Darryl Geddes 315 464-4828
Upstate Medical University celebrates Match Day 2000
At noon on Thursday, March 16, 150 fourth-year students from SUNY Upstate Medical University’s College of Medicine joined 33,528 medical students from across the country in learning where they will spend their first year of training (or residency) in their chosen specialty.
This annual rite of passage is known as Match Day, established in 1952 by the National Resident Matching Program of the Association of American Medical Colleges. The Matching Program provides an orderly and fair way to match the preferences of applicants for U.S. residency positions with residency program choices of applicants. It also provides a common time for the announcement of the appointments, as well as an agreement for programs and applicants to honor the commitment to offer and accept an appointment if a match results.
At Upstate Medical University: 100 percent of Upstate Medical University’s fourth-year medical students received residency appointments; of the 100 percent: 54 percent received their first choice of placement; 55 percent of the fourth-year medical students will enter the primary care specialties of internal medicine, family practice, pediatrics, obstetrics and gynecology and a combined medicine/pediatrics program; 75 of the students will remain in New York State; 75 were matched out of New York State; 18 students will remain in Syracuse; 10 were matched to SUNY Upstate Medical University’s residency programs.
In addition to matching its students to programs throughout the country, Upstate Medical University must also fill its own residency positions within its more than 25 specialty areas.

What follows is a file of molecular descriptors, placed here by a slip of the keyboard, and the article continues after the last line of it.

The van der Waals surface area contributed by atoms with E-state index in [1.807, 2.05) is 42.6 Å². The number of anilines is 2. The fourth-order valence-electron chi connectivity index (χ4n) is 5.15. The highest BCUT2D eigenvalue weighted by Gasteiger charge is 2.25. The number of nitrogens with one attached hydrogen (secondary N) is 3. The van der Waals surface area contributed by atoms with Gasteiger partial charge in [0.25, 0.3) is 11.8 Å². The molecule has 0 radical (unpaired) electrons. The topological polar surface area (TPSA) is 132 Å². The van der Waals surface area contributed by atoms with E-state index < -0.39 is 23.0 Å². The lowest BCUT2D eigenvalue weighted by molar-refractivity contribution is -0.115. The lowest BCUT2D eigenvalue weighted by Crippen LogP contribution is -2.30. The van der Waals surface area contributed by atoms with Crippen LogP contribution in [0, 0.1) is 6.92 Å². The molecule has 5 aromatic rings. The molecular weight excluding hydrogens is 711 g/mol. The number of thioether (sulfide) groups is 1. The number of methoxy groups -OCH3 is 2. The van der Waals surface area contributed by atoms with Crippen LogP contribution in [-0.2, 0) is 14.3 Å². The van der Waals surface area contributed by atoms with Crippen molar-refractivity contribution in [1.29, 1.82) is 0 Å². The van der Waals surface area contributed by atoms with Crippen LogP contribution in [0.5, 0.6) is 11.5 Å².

According to William Grant, Ed.D., associate dean for the University’s graduate medical education, all 119 of its residency positions have been filled; of the 119 residency positions available at Upstate Medical University: 75 of the new first year residency slots were filled through the National Residency Matching Program; 42 residency positions were filled prior to the Match Program; included within the 119 positions, 20 new residents will participate in Upstate Medical University’s affiliated programs with St. Joseph’s Hospital Health Center and Crouse Hospital (11 family practice residents and four residents in the transitional program will train at St. Joseph’s Hospital Health Center; five new family practice residents will train at Crouse Hospital).
Since 1952, the NRMP has served as an initial indicator of the career interests of U.S. medical school graduates and other physicians who seek training in U.S. residency programs.
In the months prior to Match Day, students submit resumes and interview at hospitals. In February, both hospitals and students rank their choices for placement. The match process is conducted primarily through the Web – a computer center in Washington, D.C. – the National Resident Matching Program – generates the matches.
At Upstate Medical University, the highly anticipated results were distributed by representatives from the Office of Student Affairs in the lobby of the University’s Campus Activities Building.
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